Wednesday, October 26, 2011

Texts in Context


In response to yesterday's "But the Bible says ..." post one commenter wrote:
I am always discouraged by the strategy of discounting one particular biblical passage by ridiculing others. It tends to imply that the whole revelation of scripture is, at bottom, contemptuous. Perhaps that is the point.
Or not. Perhaps it is part of a long-term, ongoing effort to point out that Biblical texts out of context are hazardous to your health and to the health of others.

The case in point was Deuteronomy 22:28-29 ...
If a man happens to meet a virgin who is not pledged to be married and rapes her and they are discovered, he shall pay her father fifty shekels of silver. He must marry the young woman, for he has violated her. He can never divorce her as long as he lives.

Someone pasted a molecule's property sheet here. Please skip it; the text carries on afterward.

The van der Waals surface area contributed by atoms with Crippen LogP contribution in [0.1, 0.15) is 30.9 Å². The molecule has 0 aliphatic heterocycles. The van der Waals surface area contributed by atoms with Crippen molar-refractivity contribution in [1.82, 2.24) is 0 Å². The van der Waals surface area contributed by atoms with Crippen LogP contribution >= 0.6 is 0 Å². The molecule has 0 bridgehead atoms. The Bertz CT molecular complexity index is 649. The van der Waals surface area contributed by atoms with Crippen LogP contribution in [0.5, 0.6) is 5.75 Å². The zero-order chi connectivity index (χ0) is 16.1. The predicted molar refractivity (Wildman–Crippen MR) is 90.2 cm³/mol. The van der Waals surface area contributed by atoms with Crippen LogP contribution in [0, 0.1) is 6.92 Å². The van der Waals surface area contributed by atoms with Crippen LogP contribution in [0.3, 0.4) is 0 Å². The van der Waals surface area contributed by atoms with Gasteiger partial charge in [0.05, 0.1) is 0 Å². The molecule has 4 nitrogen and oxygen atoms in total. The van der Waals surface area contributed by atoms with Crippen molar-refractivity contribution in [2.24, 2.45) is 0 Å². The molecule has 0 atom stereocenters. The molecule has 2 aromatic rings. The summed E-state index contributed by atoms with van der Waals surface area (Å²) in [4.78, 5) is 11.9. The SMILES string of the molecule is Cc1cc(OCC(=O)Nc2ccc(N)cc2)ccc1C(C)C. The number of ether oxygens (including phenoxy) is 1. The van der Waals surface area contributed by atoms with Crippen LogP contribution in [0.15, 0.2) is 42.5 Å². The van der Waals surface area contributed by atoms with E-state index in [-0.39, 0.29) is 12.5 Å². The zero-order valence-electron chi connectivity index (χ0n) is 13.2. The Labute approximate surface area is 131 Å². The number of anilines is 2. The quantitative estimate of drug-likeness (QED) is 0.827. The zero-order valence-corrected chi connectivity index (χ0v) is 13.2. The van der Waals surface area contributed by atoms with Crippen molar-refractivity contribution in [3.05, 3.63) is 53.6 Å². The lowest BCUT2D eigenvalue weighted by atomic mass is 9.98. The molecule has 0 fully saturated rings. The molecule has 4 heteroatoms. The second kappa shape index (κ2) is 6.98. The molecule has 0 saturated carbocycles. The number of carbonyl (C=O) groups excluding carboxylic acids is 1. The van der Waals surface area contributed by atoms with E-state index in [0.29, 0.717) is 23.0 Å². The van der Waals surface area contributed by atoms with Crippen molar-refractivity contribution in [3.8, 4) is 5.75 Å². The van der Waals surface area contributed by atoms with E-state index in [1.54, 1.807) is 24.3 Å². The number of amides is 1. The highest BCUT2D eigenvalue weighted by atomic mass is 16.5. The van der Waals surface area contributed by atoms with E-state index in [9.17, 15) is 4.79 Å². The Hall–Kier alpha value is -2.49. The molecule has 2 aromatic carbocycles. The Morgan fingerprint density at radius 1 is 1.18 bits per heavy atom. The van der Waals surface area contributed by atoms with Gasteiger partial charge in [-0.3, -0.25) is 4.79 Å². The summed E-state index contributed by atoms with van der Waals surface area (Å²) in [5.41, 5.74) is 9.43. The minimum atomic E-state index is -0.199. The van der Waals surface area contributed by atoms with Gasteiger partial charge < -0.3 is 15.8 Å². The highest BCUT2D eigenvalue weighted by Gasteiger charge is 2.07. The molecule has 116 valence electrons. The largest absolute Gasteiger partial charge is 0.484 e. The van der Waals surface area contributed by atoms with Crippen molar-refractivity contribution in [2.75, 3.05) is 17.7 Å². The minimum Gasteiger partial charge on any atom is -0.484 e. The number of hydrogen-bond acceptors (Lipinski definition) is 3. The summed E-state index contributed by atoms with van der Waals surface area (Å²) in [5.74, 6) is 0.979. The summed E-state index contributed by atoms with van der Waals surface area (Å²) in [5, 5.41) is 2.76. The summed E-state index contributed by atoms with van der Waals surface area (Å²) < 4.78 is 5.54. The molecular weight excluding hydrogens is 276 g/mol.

Pulling that text out of context and using it as an example of "what God says about marriage" makes as much sense as pulling any of the frequently quoted "clobber passages" out of context and using them as examples of "what God says about homosexuality." [If you want a great resource for "What the Bible Says and Doesn't Say About Homosexuality" see the piece by that name by Mel White.]

I remember being taught as a young Episcopalian that "we take the Bible too seriously to take it literally" ... and that early teaching continues to serve me well. Urban (Terry) Holmes wrote in his highly recommended "What is Anglicanism?"
Scripture for the Anglican is a fundamental source of authority for the church; but apart from reason it is dangerous. It becomes the mirror for the misdirected person to project his or her own opinions and give them the authority of God. The sin of schism in the result."